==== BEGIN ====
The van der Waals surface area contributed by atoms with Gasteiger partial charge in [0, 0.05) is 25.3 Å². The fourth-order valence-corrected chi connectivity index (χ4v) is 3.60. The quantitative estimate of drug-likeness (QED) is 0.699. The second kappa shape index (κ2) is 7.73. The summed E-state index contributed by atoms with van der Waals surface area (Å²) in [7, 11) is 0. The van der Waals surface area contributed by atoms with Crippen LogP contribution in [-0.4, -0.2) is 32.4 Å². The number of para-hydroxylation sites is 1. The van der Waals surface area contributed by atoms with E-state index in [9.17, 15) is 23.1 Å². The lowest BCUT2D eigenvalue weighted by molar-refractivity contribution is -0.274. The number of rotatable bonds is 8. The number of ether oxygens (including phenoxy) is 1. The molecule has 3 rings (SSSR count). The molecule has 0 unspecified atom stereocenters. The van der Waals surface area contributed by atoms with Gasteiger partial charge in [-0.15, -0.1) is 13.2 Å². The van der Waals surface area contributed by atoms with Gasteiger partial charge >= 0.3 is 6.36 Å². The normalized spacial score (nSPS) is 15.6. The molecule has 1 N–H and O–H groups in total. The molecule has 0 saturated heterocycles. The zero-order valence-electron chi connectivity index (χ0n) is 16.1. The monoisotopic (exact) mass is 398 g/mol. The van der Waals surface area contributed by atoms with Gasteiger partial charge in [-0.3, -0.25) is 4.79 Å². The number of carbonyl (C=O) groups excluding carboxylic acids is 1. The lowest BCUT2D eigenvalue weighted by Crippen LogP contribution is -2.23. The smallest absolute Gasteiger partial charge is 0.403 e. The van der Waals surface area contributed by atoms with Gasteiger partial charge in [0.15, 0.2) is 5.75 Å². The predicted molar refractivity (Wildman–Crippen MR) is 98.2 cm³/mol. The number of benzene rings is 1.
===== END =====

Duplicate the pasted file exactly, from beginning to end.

The van der Waals surface area contributed by atoms with Gasteiger partial charge in [0, 0.05) is 25.3 Å². The fourth-order valence-corrected chi connectivity index (χ4v) is 3.60. The quantitative estimate of drug-likeness (QED) is 0.699. The second kappa shape index (κ2) is 7.73. The summed E-state index contributed by atoms with van der Waals surface area (Å²) in [7, 11) is 0. The van der Waals surface area contributed by atoms with Crippen LogP contribution in [-0.4, -0.2) is 32.4 Å². The number of para-hydroxylation sites is 1. The van der Waals surface area contributed by atoms with E-state index in [9.17, 15) is 23.1 Å². The lowest BCUT2D eigenvalue weighted by molar-refractivity contribution is -0.274. The number of rotatable bonds is 8. The number of ether oxygens (including phenoxy) is 1. The molecule has 3 rings (SSSR count). The molecule has 0 unspecified atom stereocenters. The van der Waals surface area contributed by atoms with Gasteiger partial charge in [-0.15, -0.1) is 13.2 Å². The van der Waals surface area contributed by atoms with Gasteiger partial charge >= 0.3 is 6.36 Å². The normalized spacial score (nSPS) is 15.6. The molecule has 1 N–H and O–H groups in total. The molecule has 0 saturated heterocycles. The zero-order valence-electron chi connectivity index (χ0n) is 16.1. The monoisotopic (exact) mass is 398 g/mol. The van der Waals surface area contributed by atoms with Gasteiger partial charge in [-0.3, -0.25) is 4.79 Å². The number of carbonyl (C=O) groups excluding carboxylic acids is 1. The lowest BCUT2D eigenvalue weighted by Crippen LogP contribution is -2.23. The smallest absolute Gasteiger partial charge is 0.403 e. The van der Waals surface area contributed by atoms with Gasteiger partial charge in [0.15, 0.2) is 5.75 Å². The predicted molar refractivity (Wildman–Crippen MR) is 98.2 cm³/mol. The number of benzene rings is 1.